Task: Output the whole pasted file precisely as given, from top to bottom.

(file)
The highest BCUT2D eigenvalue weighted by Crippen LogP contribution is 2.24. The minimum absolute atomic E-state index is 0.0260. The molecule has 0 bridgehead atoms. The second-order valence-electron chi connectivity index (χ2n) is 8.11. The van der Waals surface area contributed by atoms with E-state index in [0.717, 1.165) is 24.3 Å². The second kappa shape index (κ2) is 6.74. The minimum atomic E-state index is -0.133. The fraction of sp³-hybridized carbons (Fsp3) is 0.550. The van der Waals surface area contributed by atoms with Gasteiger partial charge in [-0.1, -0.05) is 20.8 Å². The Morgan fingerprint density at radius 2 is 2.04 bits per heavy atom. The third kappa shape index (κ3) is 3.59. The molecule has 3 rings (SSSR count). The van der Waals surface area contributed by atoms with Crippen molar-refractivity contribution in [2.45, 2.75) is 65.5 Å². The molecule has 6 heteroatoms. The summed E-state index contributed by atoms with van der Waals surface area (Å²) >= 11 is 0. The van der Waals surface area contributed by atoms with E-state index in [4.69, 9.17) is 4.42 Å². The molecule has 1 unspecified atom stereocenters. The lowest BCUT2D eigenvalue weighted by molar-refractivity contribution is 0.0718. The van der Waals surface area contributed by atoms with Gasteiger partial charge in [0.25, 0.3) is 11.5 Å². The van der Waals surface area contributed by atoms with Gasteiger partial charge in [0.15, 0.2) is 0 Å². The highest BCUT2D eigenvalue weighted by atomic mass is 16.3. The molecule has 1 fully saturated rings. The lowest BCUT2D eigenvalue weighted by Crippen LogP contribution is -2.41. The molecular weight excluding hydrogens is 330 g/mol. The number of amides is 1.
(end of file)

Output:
The highest BCUT2D eigenvalue weighted by Crippen LogP contribution is 2.24. The minimum absolute atomic E-state index is 0.0260. The molecule has 0 bridgehead atoms. The second-order valence-electron chi connectivity index (χ2n) is 8.11. The van der Waals surface area contributed by atoms with E-state index in [0.717, 1.165) is 24.3 Å². The second kappa shape index (κ2) is 6.74. The minimum atomic E-state index is -0.133. The fraction of sp³-hybridized carbons (Fsp3) is 0.550. The van der Waals surface area contributed by atoms with Gasteiger partial charge in [-0.1, -0.05) is 20.8 Å². The Morgan fingerprint density at radius 2 is 2.04 bits per heavy atom. The third kappa shape index (κ3) is 3.59. The molecule has 3 rings (SSSR count). The van der Waals surface area contributed by atoms with Crippen molar-refractivity contribution in [2.45, 2.75) is 65.5 Å². The molecule has 6 heteroatoms. The summed E-state index contributed by atoms with van der Waals surface area (Å²) >= 11 is 0. The van der Waals surface area contributed by atoms with E-state index in [4.69, 9.17) is 4.42 Å². The molecule has 1 unspecified atom stereocenters. The lowest BCUT2D eigenvalue weighted by molar-refractivity contribution is 0.0718. The van der Waals surface area contributed by atoms with Gasteiger partial charge in [0.25, 0.3) is 11.5 Å². The van der Waals surface area contributed by atoms with Gasteiger partial charge in [0.15, 0.2) is 0 Å². The highest BCUT2D eigenvalue weighted by atomic mass is 16.3. The molecule has 1 fully saturated rings. The lowest BCUT2D eigenvalue weighted by Crippen LogP contribution is -2.41. The molecular weight excluding hydrogens is 330 g/mol. The number of amides is 1.